Smuttily named Norwegians, Sløtface are a quartet consisting of vocalist Haley Shea, guitarist Tor-Arne Vikingstad, drummer Halvard Skeie Wiencke and bassist Lasse Lokøy.
The basic Sløtface sound is short, sharp blasts of pop-punk; rapid drum beats fused with chiming guitars. We’re instantly taken back to the early-noughties, indie nightcluubs where Rilo Kiley and We Are Scientists filled the floors. That the band suggest more of an appreciation for Robyn than, “droney, seven-minute songs” should surprise no-one.
Sløtface are from the Norwegian city of Stavanger. Along with the neighbouring city of Sandnes, Stavanger forms a conurbation of over 210,000 making it Norway’s third largest urban area, or as they’re known in Norway, tettsed, literally meaning dense place. One of Norway’s oldest cities, Stavanger was officially founded in 1125 on completion of the Stavanger Cathedral, and much of its city centre consists of 18th and 19th century wooden houses. In more recent times the city has gone through something of a boom due to its proximity to Norway’s fertile offshore oil industry. Like many places in Norway, research into bands from the city tends to lead you down the death-metal, black-metal, symphonic-metal route, which isn’t really our area of expertise, but we did discover that Stavanger is home to excellently, over-the-toply named, gothic-metal heroes, Theatre Of Tragedy.
Sløtface formed back in 2012, and despite limited releases have slowly developed a reputation as a hardworking, hard touring band. They released their debut EP, We’re Just Ok, back in 2014, and have recently released the follow-up, Empire Records, through Norwegian label, Propeller Recordings. Their debut album should be due out in 2017.
Across their most recent release, the Empire Records EP, Sløtface deliver a series of fizzing, energetic pop-punk tracks. They fit neatly into the current UK climate, although they admit bands like themselves are far less represented in their native Norway, and they’re surprised at the positive reaction the UK has handed them.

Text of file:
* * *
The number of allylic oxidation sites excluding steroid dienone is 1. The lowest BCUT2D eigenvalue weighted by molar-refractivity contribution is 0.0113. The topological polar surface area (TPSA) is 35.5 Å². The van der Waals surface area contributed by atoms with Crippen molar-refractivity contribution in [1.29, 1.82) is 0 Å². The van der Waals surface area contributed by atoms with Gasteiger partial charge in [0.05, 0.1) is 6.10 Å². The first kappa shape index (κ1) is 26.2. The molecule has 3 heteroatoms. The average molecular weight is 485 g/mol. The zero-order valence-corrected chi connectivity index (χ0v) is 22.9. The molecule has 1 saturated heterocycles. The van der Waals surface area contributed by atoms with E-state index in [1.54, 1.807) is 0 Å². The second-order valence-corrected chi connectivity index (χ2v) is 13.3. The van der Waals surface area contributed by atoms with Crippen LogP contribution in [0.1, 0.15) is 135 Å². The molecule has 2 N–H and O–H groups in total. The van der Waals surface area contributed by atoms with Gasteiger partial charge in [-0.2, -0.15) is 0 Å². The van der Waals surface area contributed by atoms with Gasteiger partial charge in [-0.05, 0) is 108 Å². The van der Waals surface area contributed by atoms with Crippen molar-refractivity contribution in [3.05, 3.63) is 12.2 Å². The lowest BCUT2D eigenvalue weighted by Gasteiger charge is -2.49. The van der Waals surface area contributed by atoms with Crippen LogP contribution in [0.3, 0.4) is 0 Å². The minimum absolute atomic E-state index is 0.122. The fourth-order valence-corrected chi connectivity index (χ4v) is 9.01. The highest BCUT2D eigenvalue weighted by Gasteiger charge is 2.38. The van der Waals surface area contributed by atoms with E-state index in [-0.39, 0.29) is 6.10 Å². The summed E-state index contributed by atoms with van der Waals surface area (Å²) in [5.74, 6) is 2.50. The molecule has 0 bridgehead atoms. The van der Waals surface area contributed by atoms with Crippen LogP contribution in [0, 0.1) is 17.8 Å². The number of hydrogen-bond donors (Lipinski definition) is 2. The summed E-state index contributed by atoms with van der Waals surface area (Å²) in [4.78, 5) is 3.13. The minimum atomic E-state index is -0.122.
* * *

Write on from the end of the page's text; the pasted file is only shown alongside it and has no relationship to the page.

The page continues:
What lifts Sløtface above the, “just another lo-fi garage band” tag that could come their way, is that they’re not afraid to twist the format and embrace ideas from elsewhere. The EP’s opening track, Bright Lights is lifted by chiming guitars that guide the listener into the same dream-pop territory of Hazel English. Elsewhere, the closing track Fever Art incorporates some beautiful ringing piano chords and a Honeyblood-like vocal that’s just a little slurred, like you’re getting a drunken late night phone call, from Haley as she reminisces about how she, “should have had more fun, have a little heartbreak maybe.”
Take Me Dancing is a deliciously catchy pop song, but best of all is the title track, Empire Records. An homage to their joys of record shops, and the escapism they can provide; as Haley puts it, “It’s pretty much a silly song about running away to dusty record stores when you’re sick of normal life.” Like the lyrics, this track is pure musical escapism, it somehow harks back to a simpler time, a period in your life when all you needed was a hook and a distortion pedal and the world just seemed a slightly brighter place.
There’s nothing particularly challenging or progressive here, but as a band who admit to a dislike of prog and a love of all things pop, that shouldn’t perhaps surprise anyone. If you’re in the mood for a simple thrill from a damn good pop-group, then Sløtface might just be the band for you.
Empire Records is out now via Propeller Recordings. Click HERE for all upcoming Sløtface live dates.